I have an RO90. I use it as a "jack of all trades" site work sander. The fact that it is small, random orbit, aggressive and delta makes it so I can just take one sander for most things. I keep a selection of delta and disk abrasives in the RO90 Sys which makes a handy single Sys - II package. If the job is a real sanding job or I know there is some particular or significant sanding, then I prefer others for non-  delta sanding tasks and take additional sanders.

    Things I personally don't like about the RO90 (round) ......... can be hard to keep flat (need to be paying attention),  I find it hard to keep the right pressure on the pad on narrow edges , and also harder to keep flat on edges than a larger pad.

     I don't have a DTS but I am pretty sure the RO90 (delta) has better reach than the DTS. And the extended reach pad for the RO90 (delta) is significant compared to the DTS. So that may be a consideration. I find the delta mode to be excellent.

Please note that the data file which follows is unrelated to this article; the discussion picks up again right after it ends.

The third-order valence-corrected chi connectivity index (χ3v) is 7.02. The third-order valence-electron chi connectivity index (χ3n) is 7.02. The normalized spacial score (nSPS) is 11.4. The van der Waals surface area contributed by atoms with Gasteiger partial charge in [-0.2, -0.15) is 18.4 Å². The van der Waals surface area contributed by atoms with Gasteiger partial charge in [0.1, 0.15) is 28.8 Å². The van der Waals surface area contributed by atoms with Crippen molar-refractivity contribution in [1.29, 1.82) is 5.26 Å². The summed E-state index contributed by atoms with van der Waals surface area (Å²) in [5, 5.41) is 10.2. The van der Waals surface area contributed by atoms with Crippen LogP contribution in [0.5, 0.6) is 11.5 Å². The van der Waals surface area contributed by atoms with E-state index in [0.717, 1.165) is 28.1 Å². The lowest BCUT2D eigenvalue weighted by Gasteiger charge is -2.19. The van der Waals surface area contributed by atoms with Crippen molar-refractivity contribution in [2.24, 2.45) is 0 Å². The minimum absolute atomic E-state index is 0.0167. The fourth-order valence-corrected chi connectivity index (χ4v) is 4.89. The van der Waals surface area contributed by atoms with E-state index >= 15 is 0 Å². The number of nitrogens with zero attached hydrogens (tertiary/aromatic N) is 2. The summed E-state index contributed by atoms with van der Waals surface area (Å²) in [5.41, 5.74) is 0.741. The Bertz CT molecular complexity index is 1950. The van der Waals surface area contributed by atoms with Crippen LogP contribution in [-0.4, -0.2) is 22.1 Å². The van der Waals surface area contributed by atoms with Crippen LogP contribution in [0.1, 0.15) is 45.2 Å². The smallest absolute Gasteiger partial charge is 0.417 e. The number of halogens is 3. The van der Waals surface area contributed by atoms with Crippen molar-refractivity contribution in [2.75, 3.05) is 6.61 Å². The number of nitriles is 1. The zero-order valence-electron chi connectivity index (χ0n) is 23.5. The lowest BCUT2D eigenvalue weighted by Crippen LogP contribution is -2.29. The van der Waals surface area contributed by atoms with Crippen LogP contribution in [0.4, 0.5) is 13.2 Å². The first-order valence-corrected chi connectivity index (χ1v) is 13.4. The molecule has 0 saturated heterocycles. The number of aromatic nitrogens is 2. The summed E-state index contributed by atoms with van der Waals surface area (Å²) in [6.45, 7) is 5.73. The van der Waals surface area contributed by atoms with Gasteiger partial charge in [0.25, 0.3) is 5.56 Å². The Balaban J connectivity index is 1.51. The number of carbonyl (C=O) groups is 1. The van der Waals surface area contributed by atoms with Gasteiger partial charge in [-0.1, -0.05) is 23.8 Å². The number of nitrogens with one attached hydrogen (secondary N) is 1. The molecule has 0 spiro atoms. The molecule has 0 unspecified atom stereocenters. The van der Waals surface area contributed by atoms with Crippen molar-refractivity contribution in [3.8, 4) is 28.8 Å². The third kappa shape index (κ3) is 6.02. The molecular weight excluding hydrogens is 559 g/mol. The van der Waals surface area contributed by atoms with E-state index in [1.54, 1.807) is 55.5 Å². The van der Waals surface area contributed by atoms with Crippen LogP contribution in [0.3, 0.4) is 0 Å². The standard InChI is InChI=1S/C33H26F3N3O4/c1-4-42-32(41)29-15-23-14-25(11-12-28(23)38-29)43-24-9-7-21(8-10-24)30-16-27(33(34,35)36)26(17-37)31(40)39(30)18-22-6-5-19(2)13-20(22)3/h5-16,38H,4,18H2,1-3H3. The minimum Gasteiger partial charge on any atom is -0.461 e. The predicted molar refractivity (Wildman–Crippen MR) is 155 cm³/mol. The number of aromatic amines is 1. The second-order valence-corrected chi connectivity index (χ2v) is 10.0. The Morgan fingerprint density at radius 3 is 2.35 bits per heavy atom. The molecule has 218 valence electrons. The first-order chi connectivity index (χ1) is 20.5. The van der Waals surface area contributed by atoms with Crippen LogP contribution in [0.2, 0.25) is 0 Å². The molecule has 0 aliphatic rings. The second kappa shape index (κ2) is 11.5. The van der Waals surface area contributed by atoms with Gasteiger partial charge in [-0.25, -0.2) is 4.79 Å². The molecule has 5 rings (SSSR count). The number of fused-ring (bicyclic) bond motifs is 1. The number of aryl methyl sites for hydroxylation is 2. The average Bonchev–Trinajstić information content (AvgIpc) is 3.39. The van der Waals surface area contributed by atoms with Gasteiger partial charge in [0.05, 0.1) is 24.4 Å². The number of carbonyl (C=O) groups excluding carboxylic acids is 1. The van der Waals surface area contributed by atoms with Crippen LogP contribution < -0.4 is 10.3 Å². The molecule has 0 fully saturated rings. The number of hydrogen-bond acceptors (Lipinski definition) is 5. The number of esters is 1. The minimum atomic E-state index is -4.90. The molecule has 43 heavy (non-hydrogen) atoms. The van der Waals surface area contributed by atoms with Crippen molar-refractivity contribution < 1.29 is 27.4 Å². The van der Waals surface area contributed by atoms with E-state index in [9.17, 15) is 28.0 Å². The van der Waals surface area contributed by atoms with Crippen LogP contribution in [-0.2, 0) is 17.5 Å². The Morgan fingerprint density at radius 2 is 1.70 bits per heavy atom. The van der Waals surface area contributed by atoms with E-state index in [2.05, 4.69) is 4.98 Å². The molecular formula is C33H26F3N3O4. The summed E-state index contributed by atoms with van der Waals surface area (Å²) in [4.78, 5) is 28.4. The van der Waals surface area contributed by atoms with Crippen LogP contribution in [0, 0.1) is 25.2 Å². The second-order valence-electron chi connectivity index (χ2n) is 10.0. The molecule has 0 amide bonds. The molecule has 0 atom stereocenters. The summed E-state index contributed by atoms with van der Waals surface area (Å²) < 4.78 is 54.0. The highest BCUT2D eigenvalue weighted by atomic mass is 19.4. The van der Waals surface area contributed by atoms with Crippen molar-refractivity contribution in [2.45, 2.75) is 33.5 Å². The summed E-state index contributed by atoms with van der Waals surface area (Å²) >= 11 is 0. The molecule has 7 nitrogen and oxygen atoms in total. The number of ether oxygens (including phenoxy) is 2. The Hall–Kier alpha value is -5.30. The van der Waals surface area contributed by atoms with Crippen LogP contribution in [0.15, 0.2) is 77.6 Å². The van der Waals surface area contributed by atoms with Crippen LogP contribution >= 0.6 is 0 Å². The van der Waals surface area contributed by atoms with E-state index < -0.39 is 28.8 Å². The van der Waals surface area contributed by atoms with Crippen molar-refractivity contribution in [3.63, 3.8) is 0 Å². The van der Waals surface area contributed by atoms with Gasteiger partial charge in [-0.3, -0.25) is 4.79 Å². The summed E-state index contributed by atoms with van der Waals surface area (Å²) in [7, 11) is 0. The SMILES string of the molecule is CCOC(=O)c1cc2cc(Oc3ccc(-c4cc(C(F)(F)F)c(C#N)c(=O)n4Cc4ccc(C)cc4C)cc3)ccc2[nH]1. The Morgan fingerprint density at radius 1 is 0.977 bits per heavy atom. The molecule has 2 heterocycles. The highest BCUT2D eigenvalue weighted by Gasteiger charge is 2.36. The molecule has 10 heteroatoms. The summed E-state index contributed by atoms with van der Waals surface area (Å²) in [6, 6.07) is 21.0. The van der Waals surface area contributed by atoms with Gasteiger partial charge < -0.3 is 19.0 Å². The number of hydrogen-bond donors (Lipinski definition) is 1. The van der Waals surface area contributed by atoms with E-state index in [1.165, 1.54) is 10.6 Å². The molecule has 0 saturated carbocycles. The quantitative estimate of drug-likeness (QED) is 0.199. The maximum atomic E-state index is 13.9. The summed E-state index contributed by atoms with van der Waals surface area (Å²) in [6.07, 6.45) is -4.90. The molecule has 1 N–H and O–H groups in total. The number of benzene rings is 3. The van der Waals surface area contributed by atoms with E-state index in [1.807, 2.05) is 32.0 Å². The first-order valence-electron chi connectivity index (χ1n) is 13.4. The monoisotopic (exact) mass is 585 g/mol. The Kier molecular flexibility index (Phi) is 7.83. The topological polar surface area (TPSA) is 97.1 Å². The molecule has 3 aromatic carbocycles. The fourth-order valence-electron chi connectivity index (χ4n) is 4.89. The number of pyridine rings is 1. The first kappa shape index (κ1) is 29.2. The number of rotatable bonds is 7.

However the things that I both like and dislike are also exactly what allows it to do just about any sanding job .......... jack of all trades.

     Yes, the abrasive point does wear fast (er) which can be somewhat remedied by rotating the abrasive.

       Seth

So I read the link.  I’m really drawn to the RO90, but the cost seems high for the need I have to fill (delta pad work).  I’m tempted to go the DTS 400, but I’ve read that the point wears outs much quicker than the rest of the paper.  I have a Fein multimaster and the detail work I’ve done with it is acceptable, but not great.  I’m currently running a Pro5 and RO150. I use the 150 for 80 grit cut on new material to remove mill marks and I finish with the Pro5 to 120 or finer.